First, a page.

Presentation Title

Crk adaptor proteins are necessary for the development of the zebrafish retina

Project Collaborators

Alicia Ebert (Advisor), Bryan Ballif (Collaborating PI)

Abstract

The development of the nervous system requires intricate cell communication to tightly regulate important processes such as cellular migration, proliferation, and survival, to create the functional adult tissue. The CRK adaptor protein family (CRK and CRK-like, or CRKL) is known to play an integral role in cell signaling needed for these developmental processes by clustering upstream and downstream signaling molecules to propagate cell communication. Both molecules function in Reelin signaling to regulate neuronal migration responsible for patterning laminated tissues such as the cortex, cerebellum, and hippocampus. Due to the role of CRK and CRKL in neuronal migration, we aimed to determine if these proteins are important for development of another laminated central nervous system tissue, the retina. Using zebrafish as a model system, we generated stable knockout lines of both genes using CRISPR/Cas9. Embryos lacking both Crk and Crkl have gross phenotypic abnormalities including heart edema, brain edema, and statistically smaller eye size when compared to wildtype sibling control embryos. Transverse sections through the forebrain of these embryos reveals lamination defects within the retina, demonstrating that Crk and Crkl play a crucial role in patterning this tissue. Interestingly, the lamination phenotype is variable, suggesting possible compensation between Crk adaptors, as well as between other adaptor proteins that may play similar functions within the retina. Currently, we are focusing on the genetic and functional compensation mechanisms at play in our mutant lines that lead to this variability.

Primary Faculty Mentor Name

Alicia Ebert

Status

Graduate

Student College

Graduate College

Program/Major

Biology

Primary Research Category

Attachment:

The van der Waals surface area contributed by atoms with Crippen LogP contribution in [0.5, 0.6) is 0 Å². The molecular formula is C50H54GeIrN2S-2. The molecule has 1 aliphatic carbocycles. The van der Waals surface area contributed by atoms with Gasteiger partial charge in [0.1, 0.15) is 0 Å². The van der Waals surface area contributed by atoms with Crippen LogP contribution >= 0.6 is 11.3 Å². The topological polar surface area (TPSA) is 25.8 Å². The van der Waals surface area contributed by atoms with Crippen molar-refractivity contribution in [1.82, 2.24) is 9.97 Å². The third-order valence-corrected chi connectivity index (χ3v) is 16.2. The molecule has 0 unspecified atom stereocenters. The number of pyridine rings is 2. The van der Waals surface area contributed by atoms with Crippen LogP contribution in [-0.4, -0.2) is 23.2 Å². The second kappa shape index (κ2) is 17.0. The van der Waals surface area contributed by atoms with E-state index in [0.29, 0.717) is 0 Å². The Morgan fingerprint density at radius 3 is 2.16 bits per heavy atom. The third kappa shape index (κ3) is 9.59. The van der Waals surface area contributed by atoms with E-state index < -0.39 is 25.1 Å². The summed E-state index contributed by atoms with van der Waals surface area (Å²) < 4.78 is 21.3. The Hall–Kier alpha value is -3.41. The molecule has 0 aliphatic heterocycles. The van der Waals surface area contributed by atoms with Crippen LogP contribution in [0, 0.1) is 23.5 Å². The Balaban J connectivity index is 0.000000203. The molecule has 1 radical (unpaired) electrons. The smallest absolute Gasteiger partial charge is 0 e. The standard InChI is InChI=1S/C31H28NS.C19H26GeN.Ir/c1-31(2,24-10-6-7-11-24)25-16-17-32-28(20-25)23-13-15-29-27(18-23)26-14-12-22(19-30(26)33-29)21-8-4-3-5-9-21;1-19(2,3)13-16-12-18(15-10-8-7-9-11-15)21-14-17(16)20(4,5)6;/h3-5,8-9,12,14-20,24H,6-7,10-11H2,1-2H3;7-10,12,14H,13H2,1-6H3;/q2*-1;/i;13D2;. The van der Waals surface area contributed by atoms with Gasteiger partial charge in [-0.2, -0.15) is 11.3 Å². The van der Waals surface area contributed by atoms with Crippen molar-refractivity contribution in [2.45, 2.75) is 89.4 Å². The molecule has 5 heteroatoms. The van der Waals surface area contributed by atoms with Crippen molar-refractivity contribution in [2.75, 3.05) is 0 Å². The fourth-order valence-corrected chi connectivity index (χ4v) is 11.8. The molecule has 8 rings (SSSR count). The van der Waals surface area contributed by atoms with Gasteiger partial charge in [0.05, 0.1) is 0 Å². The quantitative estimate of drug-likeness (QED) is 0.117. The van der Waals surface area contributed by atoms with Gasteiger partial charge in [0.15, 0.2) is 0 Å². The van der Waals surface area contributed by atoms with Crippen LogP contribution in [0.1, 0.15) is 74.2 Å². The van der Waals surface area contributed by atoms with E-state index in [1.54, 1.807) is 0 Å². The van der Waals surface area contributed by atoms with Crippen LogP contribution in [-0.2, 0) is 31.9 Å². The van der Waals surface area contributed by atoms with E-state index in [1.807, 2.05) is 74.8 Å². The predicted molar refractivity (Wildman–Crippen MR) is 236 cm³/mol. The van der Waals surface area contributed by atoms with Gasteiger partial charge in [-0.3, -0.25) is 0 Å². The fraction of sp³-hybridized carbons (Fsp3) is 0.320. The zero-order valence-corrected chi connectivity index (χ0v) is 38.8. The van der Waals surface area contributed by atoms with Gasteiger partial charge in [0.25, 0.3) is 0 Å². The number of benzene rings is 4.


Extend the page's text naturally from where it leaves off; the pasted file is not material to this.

Biological Sciences

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Crk adaptor proteins are necessary for the development of the zebrafish retina

The development of the nervous system requires intricate cell communication to tightly regulate important processes such as cellular migration, proliferation, and survival, to create the functional adult tissue. The CRK adaptor protein family (CRK and CRK-like, or CRKL) is known to play an integral role in cell signaling needed for these developmental processes by clustering upstream and downstream signaling molecules to propagate cell communication. Both molecules function in Reelin signaling to regulate neuronal migration responsible for patterning laminated tissues such as the cortex, cerebellum, and hippocampus. Due to the role of CRK and CRKL in neuronal migration, we aimed to determine if these proteins are important for development of another laminated central nervous system tissue, the retina. Using zebrafish as a model system, we generated stable knockout lines of both genes using CRISPR/Cas9. Embryos lacking both Crk and Crkl have gross phenotypic abnormalities including heart edema, brain edema, and statistically smaller eye size when compared to wildtype sibling control embryos. Transverse sections through the forebrain of these embryos reveals lamination defects within the retina, demonstrating that Crk and Crkl play a crucial role in patterning this tissue. Interestingly, the lamination phenotype is variable, suggesting possible compensation between Crk adaptors, as well as between other adaptor proteins that may play similar functions within the retina. Currently, we are focusing on the genetic and functional compensation mechanisms at play in our mutant lines that lead to this variability.